Let's read InfiniBand's Vision. Whether it can be practically deployed into PC world depends on the price/performance ratio, I think.
InfiniBand was originally envisioned[by whom?] as a comprehensive "system area network" that would connect CPUs and provide all high speed I/O for "back-office" applications. In this role it would potentially replace just about every datacenter I/O standard including PCI, Fibre Channel, and various networks like Ethernet. Instead, all of the CPUs and peripherals would be connected into a single pan-datacenter switched InfiniBand fabric. This vision offered a number of advantages in addition to greater speed, not the least of which is that I/O workload would be largely lifted from computer and storage. In theory, this should make the construction of clusters much easier, and potentially less expensive, because more devices could be shared and they could be easily moved around as workloads shifted. Proponents of a less comprehensive vision saw InfiniBand as a pervasive, low latency, high bandwidth, low overhead interconnect for commercial datacenters, albeit one that might perhaps only connect servers and storage to each other, while leaving more local connections to other protocols and standards such as PCI.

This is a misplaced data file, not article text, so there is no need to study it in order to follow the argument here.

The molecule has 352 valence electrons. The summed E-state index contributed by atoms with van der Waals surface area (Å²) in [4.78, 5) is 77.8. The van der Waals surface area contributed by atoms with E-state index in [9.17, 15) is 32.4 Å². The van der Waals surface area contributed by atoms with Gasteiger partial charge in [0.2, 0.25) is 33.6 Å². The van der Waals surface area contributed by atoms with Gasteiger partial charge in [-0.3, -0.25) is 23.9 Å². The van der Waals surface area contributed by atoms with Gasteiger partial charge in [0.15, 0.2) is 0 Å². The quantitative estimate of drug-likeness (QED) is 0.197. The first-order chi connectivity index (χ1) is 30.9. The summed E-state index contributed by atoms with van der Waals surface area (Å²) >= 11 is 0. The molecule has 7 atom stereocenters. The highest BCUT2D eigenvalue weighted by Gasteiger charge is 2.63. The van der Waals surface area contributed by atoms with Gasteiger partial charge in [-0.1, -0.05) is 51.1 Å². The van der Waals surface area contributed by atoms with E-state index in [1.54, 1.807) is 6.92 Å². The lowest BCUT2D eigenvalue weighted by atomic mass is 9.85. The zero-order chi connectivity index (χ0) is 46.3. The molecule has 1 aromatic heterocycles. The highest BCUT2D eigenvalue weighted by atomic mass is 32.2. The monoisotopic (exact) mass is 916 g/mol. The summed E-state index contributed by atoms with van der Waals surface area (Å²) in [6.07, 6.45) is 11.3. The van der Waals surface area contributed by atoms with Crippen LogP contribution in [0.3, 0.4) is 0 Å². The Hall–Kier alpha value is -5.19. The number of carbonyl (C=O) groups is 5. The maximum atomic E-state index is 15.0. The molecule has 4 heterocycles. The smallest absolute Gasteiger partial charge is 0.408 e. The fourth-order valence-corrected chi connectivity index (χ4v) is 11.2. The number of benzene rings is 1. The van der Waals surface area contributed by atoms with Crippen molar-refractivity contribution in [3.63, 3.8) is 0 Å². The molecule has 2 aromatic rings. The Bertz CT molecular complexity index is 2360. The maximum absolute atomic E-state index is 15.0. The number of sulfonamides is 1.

As of 2009 InfiniBand has become a popular interconnect for high-performance computing, and its adoption as seen in the TOP500 supercomputers list is faster than Ethernet. In the recent years InfiniBand has been increasingly adopted in the enterprise datacenters.
for more details, check out this: http://en.wikipedia.org/wiki/InfiniBand